If you are not able to study in Polish, tuition fees are around £1,800 per year and there are more than 700 courses taught in foreign languages (mainly English).

Alina Strugut studied at the Academy of Social Sciences in Warsaw. She found the teaching style similar to that of the UK. “Classes were very participatory, inclusive, and heavily focused on critical thinking. We had to do some readings before, and then critique those readings in class. There were no wrong answers; everyone was encouraged to voice out their opinion. The final evaluation would be based on class participation and essays.” Despite this, Strugut thinks that there are downsides. “I’ve found that a degree from the UK opens more doors than one from Poland.”


Tuition fees: From £160 per year

Average annual tuition fees are £160 for most undergraduate programs at public universities and £217 for master’s programs. Private universities charge considerably more. Like most cities, living expenses are higher in the capital, but for many it’s worth the cost – Paris has been named the world’s number one student city four times in a row. Most programmes are taught in French but there are more than 1,100 courses taught in English too.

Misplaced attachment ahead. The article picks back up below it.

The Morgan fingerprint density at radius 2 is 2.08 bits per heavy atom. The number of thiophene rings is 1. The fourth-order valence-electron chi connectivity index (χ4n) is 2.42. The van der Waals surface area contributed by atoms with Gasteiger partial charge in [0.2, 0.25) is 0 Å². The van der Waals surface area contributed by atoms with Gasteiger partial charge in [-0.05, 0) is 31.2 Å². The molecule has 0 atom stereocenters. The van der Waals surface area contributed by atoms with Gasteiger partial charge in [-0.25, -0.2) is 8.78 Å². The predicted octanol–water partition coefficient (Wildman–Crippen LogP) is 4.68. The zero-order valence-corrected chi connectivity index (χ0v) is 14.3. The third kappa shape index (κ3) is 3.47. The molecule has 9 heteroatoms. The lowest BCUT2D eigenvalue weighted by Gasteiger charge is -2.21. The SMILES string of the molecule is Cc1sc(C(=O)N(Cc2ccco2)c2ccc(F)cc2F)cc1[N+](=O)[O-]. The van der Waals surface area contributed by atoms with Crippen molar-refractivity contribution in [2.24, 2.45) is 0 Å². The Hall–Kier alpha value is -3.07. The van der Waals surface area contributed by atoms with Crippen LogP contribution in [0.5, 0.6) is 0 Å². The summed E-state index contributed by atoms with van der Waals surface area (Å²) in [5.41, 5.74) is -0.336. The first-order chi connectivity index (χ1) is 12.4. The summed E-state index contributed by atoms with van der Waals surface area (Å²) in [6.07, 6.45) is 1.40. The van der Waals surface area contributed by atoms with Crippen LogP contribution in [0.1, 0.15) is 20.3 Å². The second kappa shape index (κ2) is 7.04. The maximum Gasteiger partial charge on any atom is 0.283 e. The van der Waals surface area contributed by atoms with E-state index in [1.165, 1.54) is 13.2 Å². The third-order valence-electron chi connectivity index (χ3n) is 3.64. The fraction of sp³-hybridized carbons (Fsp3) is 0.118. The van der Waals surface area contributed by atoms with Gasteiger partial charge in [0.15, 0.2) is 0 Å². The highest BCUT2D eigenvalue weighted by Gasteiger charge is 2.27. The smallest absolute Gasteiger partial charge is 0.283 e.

Jessica Clark, 28 from King’s College London, spent a year at the University of London Institute in Paris. “This was a British uni in Paris so there was a big English presence and feel to it, which is not the best for learning the language or integrating. In fact, there wasn’t much cross over with French students at all,” she says. “If I could go back, I would maybe go to the south of France instead. Oh, and not have a boyfriend in the UK at the time.”


Tuition fees: free

Studying in Norway is free at all public universities (with a few exceptions in the case of specialised programs). Although living costs can be higher than elsewhere in Europe the beautiful landscapes, wide open spaces and low crime rates make it an attractive place to study. Most higher education programmes are taught in Norwegian, but there are approximately 250 master’s programmes and 250 bachelor programmes taught in English.


Czech Republic

Tuition fees: £3,500 per year

Students who wish to study in English can still do so fairly cheaply, at around £3,500 per year. Living costs are also more affordable than in many other European countries. Plus, due to its geographic location, the Czech Republic is at the crossroads of many cultures with a strong Jewish, Slavonic and German influence.